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The value of video on social media

Posted by: , Posted on: - Categories: Be where people are, Content design, Filming, Social Media, Start with user needs

Video is a formidable force that we're faced with on a daily basis. When it's not on social media, it's on your TV. Even if you're one of those people with the mystical ability known as 'willpower' and don't own a TV, you now get moving adverts on your train journey.

Owning and publishing content doesn't have to be difficult but it's rare to find a truly successful social media channel (be it on Twitter, Facebook or Instagram) that relies solely on copy and graphics.

We all can, and probably have, published a Facebook post with an image and some text, gleefully watching the likes roll in. So if images can help enhance a post about your disappointing sandwich on Facebook, what would a video of it do?

Each moving image you see plays on a different emotion and the aim is to make you feel a strong reaction. 'Oh look, a puppy!' your brain says, as you weep uncontrollably. 'Did you know you can make a funky vase using an old plastic bottle?', you nod wisely, your brain telling you that you are, in fact, the eco interior designer the world's been waiting for.

More information, more engagement

The 2016 Social Media Marketing Industry Report shows that including a video on your website landing page can increase engagement by 80%. The greatest tool for video makers is mobile, as 92% of mobile video consumers share the videos they watch.

Video was a key part of most marketers' plans in 2016, with 73% planning on increasing their use of videos. That's a significant amount of people looking at and sharing your work, which can also link directly to any of your additional channels, for click-through traffic.

Now we have the luxury (yes, luxury!) of autoplay videos, making it easier to consume content. Autoplay tends to work in the favour of the brand, drawing you in before you have a chance to click away. However, it can be helpful too, with the occasional autoplay reminding you that you're still scrolling through a celebrity's dog's Instagram account, four hours after you decided to 'check your notifications'.

The point is that video is a different and interactive medium that forces us to use our senses. It's difficult to scroll past a video when your eyes, by nature, focus on moving images.

Aside from the sensory reactions we get from stumbling across video, there's informative value too. The amount of content available in a Twitter post, for example, is 140 characters of copy, an image, or a one minute long video. If we break it down to slides, a one minute video could potentially have 10 slides of information, with 10 seconds on each.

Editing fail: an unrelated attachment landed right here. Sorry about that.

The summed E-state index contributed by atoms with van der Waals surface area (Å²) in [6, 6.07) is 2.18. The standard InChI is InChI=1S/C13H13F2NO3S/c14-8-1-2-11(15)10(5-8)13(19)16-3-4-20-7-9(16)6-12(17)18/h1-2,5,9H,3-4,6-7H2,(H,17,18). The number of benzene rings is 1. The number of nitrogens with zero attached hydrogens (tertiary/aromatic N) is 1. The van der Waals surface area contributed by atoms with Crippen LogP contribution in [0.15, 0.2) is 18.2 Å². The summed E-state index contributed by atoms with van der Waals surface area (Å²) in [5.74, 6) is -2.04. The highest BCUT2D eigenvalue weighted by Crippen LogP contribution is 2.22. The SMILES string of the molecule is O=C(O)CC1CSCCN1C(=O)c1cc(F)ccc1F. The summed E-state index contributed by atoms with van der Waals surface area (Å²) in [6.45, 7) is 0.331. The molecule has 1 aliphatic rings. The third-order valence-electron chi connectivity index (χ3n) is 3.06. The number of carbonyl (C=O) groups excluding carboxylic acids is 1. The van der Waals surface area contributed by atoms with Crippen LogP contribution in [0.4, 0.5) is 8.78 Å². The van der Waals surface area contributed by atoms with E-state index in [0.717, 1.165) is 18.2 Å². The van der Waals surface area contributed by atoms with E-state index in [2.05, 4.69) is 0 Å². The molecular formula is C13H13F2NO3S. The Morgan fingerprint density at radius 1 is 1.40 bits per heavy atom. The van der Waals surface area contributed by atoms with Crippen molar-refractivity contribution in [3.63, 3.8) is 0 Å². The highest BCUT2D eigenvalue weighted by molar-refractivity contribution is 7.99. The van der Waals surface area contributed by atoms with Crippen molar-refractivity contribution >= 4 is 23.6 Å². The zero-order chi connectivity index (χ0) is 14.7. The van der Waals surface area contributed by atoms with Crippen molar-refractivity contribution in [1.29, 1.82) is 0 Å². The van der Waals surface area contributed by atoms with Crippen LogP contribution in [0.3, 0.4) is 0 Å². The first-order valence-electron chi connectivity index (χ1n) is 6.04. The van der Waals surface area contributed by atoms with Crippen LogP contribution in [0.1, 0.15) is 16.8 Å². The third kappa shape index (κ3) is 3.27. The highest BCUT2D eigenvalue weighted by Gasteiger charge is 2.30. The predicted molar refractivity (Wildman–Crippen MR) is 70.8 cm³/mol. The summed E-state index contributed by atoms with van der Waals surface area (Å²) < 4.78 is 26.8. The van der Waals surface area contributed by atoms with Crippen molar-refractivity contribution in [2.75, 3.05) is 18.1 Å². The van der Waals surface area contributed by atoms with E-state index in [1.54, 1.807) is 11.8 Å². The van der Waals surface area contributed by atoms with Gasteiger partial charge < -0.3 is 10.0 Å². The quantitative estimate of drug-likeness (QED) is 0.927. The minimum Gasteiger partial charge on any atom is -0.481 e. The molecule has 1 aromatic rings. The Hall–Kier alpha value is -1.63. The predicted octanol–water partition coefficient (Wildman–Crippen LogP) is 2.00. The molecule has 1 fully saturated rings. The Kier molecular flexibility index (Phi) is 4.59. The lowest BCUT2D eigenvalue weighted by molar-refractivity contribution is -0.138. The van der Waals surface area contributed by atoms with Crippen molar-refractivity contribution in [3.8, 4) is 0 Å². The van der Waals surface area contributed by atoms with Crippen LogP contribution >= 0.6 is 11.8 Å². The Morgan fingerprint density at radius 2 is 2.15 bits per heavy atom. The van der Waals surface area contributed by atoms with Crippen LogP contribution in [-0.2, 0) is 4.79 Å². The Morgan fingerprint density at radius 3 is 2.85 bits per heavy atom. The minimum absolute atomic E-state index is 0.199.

That's far more information than if you were just to use copy and an image.

I'm gonna make so many videos now, try and stop me

Hold on. Let me stop you.

We've established that video holds more content, is more desirable and has functionality in its favour, but is there a clear need for it? One recurring and almost destructive error is when video is used by accounts that don't need it. Video isn't the answer to everything.

If your subject is academic papers, then it's likely other academics will want to look at a particular paper, not a video about how lovely academic papers are. Your audience is looking to you because they need your content in some capacity. Try not to alienate an already interested audience with the wrong type of content for their needs.

Make a video but don't make a video

Think about what you're doing before you start doing it. Brands jumping on the 'video bandwagon' can cause an influx of video on our timelines and that's when you have to work hard to be different.

Creating good video content is an art form. Being able to tell a concise story well is not an easy task and neither is having the ability to use software to edit and animate your video. If there's someone on your team who has these skills, plan a video strategy and experiment.

Use different social channels

Twitter is great for informative news and breaking stories, but Facebook video is better for longer form interviews and documentaries. Instagram works well for behind the scenes videos and little snippets of information. Snapchat is a personal, more informal approach to your content.

It's good practice to have consistent content, but sharing the same or similar content throughout your social media feeds can be seen as repetitive. Why would someone follow you on Instagram, for example, if they can get the same content on Facebook? Be consistent without being uniform, and tailor content to your channel and audience.

Now go forth...

...and think about whether you should use video. If your user research shows a gap that can be filled with video and you have someone with the skills to create the perfect content, you're well on your way to becoming a successful social channel.

How do you use video? Let us know in the comments below. 

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